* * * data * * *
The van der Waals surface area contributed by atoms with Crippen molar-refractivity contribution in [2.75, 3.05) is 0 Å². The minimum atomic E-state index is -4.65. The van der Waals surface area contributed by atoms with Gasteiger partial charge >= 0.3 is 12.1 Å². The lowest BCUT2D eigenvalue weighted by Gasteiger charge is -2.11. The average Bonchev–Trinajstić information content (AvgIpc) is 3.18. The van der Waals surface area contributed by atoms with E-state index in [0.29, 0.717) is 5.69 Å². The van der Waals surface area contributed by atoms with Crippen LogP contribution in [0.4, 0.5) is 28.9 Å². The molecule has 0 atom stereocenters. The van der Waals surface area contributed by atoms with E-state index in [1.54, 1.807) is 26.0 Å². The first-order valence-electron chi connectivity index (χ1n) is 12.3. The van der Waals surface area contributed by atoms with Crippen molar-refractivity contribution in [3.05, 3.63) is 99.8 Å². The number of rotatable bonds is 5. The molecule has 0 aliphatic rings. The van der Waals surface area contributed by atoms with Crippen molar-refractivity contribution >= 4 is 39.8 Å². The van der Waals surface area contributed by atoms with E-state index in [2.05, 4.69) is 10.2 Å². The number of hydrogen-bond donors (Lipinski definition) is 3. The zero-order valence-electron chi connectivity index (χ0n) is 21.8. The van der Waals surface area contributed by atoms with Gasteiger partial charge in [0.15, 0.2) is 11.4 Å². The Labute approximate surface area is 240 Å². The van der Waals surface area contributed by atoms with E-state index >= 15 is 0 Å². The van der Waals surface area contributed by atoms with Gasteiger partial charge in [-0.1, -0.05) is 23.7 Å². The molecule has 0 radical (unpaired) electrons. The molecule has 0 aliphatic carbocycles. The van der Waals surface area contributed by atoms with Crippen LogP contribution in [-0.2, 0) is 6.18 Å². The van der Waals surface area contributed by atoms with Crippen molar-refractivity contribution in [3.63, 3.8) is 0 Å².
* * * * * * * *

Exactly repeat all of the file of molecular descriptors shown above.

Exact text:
The van der Waals surface area contributed by atoms with Crippen molar-refractivity contribution in [2.75, 3.05) is 0 Å². The minimum atomic E-state index is -4.65. The van der Waals surface area contributed by atoms with Gasteiger partial charge >= 0.3 is 12.1 Å². The lowest BCUT2D eigenvalue weighted by Gasteiger charge is -2.11. The average Bonchev–Trinajstić information content (AvgIpc) is 3.18. The van der Waals surface area contributed by atoms with E-state index in [0.29, 0.717) is 5.69 Å². The van der Waals surface area contributed by atoms with Crippen LogP contribution in [0.4, 0.5) is 28.9 Å². The molecule has 0 atom stereocenters. The van der Waals surface area contributed by atoms with E-state index in [1.54, 1.807) is 26.0 Å². The first-order valence-electron chi connectivity index (χ1n) is 12.3. The van der Waals surface area contributed by atoms with Crippen molar-refractivity contribution in [3.05, 3.63) is 99.8 Å². The number of rotatable bonds is 5. The molecule has 0 aliphatic rings. The van der Waals surface area contributed by atoms with Crippen molar-refractivity contribution >= 4 is 39.8 Å². The van der Waals surface area contributed by atoms with E-state index in [2.05, 4.69) is 10.2 Å². The number of hydrogen-bond donors (Lipinski definition) is 3. The zero-order valence-electron chi connectivity index (χ0n) is 21.8. The van der Waals surface area contributed by atoms with Gasteiger partial charge in [0.15, 0.2) is 11.4 Å². The Labute approximate surface area is 240 Å². The van der Waals surface area contributed by atoms with E-state index >= 15 is 0 Å². The van der Waals surface area contributed by atoms with Gasteiger partial charge in [-0.1, -0.05) is 23.7 Å². The molecule has 0 radical (unpaired) electrons. The molecule has 0 aliphatic carbocycles. The van der Waals surface area contributed by atoms with Crippen LogP contribution in [-0.2, 0) is 6.18 Å². The van der Waals surface area contributed by atoms with Crippen molar-refractivity contribution in [3.63, 3.8) is 0 Å².